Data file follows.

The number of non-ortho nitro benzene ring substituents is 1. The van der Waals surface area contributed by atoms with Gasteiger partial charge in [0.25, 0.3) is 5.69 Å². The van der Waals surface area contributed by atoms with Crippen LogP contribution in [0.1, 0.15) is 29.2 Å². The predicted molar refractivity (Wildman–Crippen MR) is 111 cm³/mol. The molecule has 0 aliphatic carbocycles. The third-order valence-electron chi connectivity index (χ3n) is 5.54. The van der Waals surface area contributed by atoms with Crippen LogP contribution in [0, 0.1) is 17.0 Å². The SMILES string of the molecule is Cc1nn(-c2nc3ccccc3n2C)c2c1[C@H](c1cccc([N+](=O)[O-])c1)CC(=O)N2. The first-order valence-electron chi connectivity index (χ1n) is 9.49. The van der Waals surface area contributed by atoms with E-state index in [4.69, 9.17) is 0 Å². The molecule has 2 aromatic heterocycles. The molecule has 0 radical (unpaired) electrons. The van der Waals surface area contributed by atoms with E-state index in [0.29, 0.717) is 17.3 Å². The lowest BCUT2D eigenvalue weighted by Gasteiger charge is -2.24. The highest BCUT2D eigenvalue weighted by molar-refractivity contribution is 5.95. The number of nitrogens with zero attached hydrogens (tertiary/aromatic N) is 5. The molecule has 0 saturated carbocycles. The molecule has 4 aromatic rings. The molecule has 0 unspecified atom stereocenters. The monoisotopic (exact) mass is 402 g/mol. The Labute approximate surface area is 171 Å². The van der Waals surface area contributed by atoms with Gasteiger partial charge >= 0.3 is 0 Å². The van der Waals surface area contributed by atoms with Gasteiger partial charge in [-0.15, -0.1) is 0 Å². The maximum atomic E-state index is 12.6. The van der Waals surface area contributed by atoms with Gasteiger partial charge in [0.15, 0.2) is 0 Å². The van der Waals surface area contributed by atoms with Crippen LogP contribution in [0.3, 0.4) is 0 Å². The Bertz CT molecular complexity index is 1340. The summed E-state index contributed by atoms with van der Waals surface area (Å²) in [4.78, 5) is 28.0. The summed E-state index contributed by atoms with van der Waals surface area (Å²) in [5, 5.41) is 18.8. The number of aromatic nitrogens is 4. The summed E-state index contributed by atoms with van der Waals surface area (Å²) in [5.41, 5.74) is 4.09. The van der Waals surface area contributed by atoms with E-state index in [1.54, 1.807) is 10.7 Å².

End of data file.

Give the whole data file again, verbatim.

The number of non-ortho nitro benzene ring substituents is 1. The van der Waals surface area contributed by atoms with Gasteiger partial charge in [0.25, 0.3) is 5.69 Å². The van der Waals surface area contributed by atoms with Crippen LogP contribution in [0.1, 0.15) is 29.2 Å². The predicted molar refractivity (Wildman–Crippen MR) is 111 cm³/mol. The molecule has 0 aliphatic carbocycles. The third-order valence-electron chi connectivity index (χ3n) is 5.54. The van der Waals surface area contributed by atoms with Crippen LogP contribution in [0, 0.1) is 17.0 Å². The SMILES string of the molecule is Cc1nn(-c2nc3ccccc3n2C)c2c1[C@H](c1cccc([N+](=O)[O-])c1)CC(=O)N2. The first-order valence-electron chi connectivity index (χ1n) is 9.49. The van der Waals surface area contributed by atoms with E-state index in [4.69, 9.17) is 0 Å². The molecule has 2 aromatic heterocycles. The molecule has 0 radical (unpaired) electrons. The van der Waals surface area contributed by atoms with E-state index in [0.29, 0.717) is 17.3 Å². The lowest BCUT2D eigenvalue weighted by Gasteiger charge is -2.24. The highest BCUT2D eigenvalue weighted by molar-refractivity contribution is 5.95. The number of nitrogens with zero attached hydrogens (tertiary/aromatic N) is 5. The molecule has 0 saturated carbocycles. The molecule has 4 aromatic rings. The molecule has 0 unspecified atom stereocenters. The monoisotopic (exact) mass is 402 g/mol. The Labute approximate surface area is 171 Å². The van der Waals surface area contributed by atoms with Gasteiger partial charge >= 0.3 is 0 Å². The van der Waals surface area contributed by atoms with Gasteiger partial charge in [-0.15, -0.1) is 0 Å². The maximum atomic E-state index is 12.6. The van der Waals surface area contributed by atoms with Gasteiger partial charge in [0.15, 0.2) is 0 Å². The van der Waals surface area contributed by atoms with Crippen LogP contribution in [0.3, 0.4) is 0 Å². The Bertz CT molecular complexity index is 1340. The summed E-state index contributed by atoms with van der Waals surface area (Å²) in [4.78, 5) is 28.0. The summed E-state index contributed by atoms with van der Waals surface area (Å²) in [5, 5.41) is 18.8. The number of aromatic nitrogens is 4. The summed E-state index contributed by atoms with van der Waals surface area (Å²) in [5.41, 5.74) is 4.09. The van der Waals surface area contributed by atoms with E-state index in [1.54, 1.807) is 10.7 Å².